Tag Archives: Enough

Enough

My late grandmother was an amazing cook. All of her sisters were; they learned from their expert mother. They grew up on a farm, making home-cooked fare like fried chicken, mashed potatoes and gravy, homemade rolls, and pie. She had a garden every year and canned additional goodies. I’d pay many times the price of a meal at a high-end restaurant to belly up to the folding tables set up inside the bank at one more family reunion. I’d even pay $100 for one of grandma’s cherry pies–there would be no sharing.

Luckily grandma taught my mother how to cook, and she taught me. None of us are as good as grandma, but I’ve insisted my kids learn to cook. It’s almost a lost art as many kids today aren’t learning how to cook from scratch. But my girls know how to make homemade bread. That’s the one thing I learned how to make directly from grandma. I had the foresight years ago to realize someday I’d wish I’d had her teach me – I’m sure glad I did. I remember carefully writing down each step she showed me–setting the yeast, the art of kneading. But when it came time, I asked grandma how much flour to add. I’ll never forget the puzzled look on her face or her response “enough”. I carefully measured and wrote down every cup I put in until she showed me what the consistency should be and then I knew to stop. I still measure. I’ve always been in awe at the mastery it took for her to produce such amazing foods without a recipe. She had done it so long and was so skilled that she just knew. Many of the cooks of her generation never measured. Yet today, many people think baking cookies involves dough in a tube.

Grandma also lived through the Depression. I’ll never forget helping clean out her basement when it was time for them to move to town. It was so full of stuff there was barely a walking path through it. The single image that stuck with me was the bag of faded plastic flowers which wouldn’t have sold at a garage sale for a nickel. Like many in her generation, she knew the value of a dollar, having known what it was like to struggle for enough to survive.

 Her childhood memoirs wrote of no toys and having exactly two dresses, one for school and one for church. But her childhood also contained good memories, playing in the fields with her brothers and sisters, with pranks and much laughter.

‘Enough’ characterizes my grandmother well. She knew what so many today, spoiled in our disposable and convenience generation, do not–how to survive with enough. How to stretch a dollar. how to work hard to provide for your family’s daily needs. And how to enjoy your family and the simple things in life when you have little else.

“Be thankful for what you have; you’ll have more. If you concentrate on what you don’t have, you’ll never, never have enough.” –Oprah Winfrey

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Clutter

The girls and I have been taking walks after dinner this summer through our quiet, suburban neighborhood. It’s interesting to watch the new houses go up in the few remaining empty lots. On bonus nights, the 2-year-old boy next door is buck naked in his front yard, mortifying Claire. It’s interesting looking into people’s open garage doors to see who can use their garage for its intended purpose, versus whose garage is so full of stuff that their cars are permanently in the driveway outside. I was particularly interested in the priorities behind the 3-car garage that housed an ATV in addition to two cars, while the brand new Ford 150 pickup sat in the driveway outside. But I’m completely baffled by the two garages which house only cars and nothing else. Not a rake or a bike or a cooler. Who lives in a house with no rake and only pristine white walls in their garage? But that’s a story for another day.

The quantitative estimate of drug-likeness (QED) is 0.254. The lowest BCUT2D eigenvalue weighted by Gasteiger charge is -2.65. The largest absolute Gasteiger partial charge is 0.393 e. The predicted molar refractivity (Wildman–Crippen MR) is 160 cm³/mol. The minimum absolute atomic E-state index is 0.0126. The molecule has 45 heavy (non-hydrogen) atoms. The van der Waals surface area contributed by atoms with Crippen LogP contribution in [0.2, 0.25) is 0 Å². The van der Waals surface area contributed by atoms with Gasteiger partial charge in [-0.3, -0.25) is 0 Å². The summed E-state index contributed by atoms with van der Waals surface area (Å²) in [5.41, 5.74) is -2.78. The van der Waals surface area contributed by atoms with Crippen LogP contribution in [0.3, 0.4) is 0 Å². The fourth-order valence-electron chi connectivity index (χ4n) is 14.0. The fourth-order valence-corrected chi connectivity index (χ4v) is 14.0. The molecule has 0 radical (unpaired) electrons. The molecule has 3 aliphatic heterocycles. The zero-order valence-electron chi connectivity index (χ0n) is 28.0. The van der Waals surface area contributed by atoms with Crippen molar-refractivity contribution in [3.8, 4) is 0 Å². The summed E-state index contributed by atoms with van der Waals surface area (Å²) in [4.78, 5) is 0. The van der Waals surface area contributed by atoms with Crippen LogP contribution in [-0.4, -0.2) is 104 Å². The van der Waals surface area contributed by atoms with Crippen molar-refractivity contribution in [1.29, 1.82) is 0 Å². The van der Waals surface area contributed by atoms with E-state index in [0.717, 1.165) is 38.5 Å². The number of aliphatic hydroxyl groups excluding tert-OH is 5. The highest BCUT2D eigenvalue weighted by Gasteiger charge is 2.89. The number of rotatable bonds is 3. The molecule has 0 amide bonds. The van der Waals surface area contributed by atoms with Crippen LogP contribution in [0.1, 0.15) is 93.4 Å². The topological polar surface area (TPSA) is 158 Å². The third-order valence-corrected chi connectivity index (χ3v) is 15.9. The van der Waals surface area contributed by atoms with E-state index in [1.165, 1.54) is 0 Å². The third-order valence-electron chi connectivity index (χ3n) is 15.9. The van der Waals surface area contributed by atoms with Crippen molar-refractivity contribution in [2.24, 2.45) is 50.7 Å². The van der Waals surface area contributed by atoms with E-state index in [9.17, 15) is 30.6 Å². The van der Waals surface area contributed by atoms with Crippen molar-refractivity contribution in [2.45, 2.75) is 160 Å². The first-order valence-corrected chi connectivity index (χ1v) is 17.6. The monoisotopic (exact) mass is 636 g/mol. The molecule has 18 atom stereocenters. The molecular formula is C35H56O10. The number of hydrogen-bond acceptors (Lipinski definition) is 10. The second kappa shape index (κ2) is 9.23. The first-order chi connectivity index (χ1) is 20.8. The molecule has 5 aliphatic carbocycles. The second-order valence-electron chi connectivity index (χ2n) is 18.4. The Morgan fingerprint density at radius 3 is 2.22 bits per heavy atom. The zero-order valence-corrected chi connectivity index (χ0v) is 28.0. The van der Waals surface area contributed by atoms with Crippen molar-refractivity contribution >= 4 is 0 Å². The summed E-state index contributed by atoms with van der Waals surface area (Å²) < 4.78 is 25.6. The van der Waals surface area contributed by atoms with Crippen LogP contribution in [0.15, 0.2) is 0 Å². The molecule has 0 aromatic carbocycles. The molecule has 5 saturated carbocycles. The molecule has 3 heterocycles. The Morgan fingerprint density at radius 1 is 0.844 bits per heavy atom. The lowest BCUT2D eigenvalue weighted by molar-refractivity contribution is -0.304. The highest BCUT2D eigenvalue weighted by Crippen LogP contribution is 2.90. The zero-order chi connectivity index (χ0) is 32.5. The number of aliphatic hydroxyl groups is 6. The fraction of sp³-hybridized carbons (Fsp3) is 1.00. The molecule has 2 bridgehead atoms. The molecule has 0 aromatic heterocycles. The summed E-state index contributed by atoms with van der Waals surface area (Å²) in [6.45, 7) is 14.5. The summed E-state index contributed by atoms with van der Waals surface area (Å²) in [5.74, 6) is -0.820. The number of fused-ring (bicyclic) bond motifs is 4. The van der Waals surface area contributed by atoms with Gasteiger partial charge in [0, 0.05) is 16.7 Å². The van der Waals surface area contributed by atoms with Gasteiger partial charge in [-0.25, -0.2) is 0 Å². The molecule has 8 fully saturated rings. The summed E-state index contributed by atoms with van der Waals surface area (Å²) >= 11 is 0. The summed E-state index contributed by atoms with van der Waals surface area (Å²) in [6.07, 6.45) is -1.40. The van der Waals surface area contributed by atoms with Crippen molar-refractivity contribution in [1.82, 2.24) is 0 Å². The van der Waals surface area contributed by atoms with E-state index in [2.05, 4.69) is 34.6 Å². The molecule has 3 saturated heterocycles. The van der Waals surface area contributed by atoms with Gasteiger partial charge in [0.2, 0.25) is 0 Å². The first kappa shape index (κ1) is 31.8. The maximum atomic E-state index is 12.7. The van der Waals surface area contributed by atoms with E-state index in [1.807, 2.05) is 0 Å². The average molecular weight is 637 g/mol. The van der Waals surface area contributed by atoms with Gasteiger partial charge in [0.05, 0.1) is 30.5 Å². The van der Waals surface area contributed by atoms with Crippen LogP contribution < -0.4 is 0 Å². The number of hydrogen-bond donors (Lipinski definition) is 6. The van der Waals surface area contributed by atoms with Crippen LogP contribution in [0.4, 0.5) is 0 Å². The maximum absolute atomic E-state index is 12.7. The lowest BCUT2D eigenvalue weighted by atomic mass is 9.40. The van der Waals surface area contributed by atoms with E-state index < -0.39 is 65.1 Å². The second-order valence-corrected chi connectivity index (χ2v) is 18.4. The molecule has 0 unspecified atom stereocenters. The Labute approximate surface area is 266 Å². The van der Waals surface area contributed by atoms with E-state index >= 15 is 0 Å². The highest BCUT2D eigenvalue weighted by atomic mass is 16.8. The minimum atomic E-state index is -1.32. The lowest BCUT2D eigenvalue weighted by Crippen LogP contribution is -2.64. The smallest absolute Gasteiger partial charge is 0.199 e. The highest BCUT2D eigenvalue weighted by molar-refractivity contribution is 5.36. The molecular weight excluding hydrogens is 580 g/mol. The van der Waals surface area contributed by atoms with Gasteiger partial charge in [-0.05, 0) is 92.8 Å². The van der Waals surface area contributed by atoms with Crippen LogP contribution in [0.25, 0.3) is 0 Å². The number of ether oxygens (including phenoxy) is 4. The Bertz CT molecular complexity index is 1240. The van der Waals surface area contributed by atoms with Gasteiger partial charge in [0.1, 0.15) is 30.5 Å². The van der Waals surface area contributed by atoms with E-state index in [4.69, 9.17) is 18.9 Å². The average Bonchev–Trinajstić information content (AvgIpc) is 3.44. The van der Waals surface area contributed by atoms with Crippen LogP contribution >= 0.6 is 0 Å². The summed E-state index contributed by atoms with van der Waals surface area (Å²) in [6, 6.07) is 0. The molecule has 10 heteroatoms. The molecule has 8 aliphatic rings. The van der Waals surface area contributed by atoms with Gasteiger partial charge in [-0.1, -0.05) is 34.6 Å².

Close to half of the garages in our completely unscientific survey hold way too much stuff to house any cars. I always wonder whether the inside of those homes look like the inside of their garage, or whether their home is uncluttered because all of their stuff is in their garage. My favorite garage item is exercise equipment. I assume the story is predictably the same for each treadmill and weight bench sitting there. There is a wide variety of garage stuff: dressers and bookshelves, kayaks and Barbie cars, bikes and car top carriers. It’s a small, voyeuristic glimpse into the private lives of others.

I think my interest in other people’s clutter is more like a phobia, sort of an “it could be me” fear. Years ago, I helped three family members downsize, one of them twice, in a five-year period. If I ever had the tendency to accumulate things, that cured it. Dealing with such tangible reminders that you can’t take it with you, and that the stuff you store becomes only stuff that somebody (maybe you) has to deal with someday, left me almost obsessive about keeping only what I need. I’ve found living uncluttered liberating…overloaded closets and garages and basements added to the stress in my life. I’ve regretted next to nothing I’ve ever gotten rid of. It’s a good reminder to focus on the things I have that really matter in life–family, friends, health. In the end, that’s all we really have anyway.

“The more you have, the more you are occupied. The less you have, the more free you are.” –Mother Teresa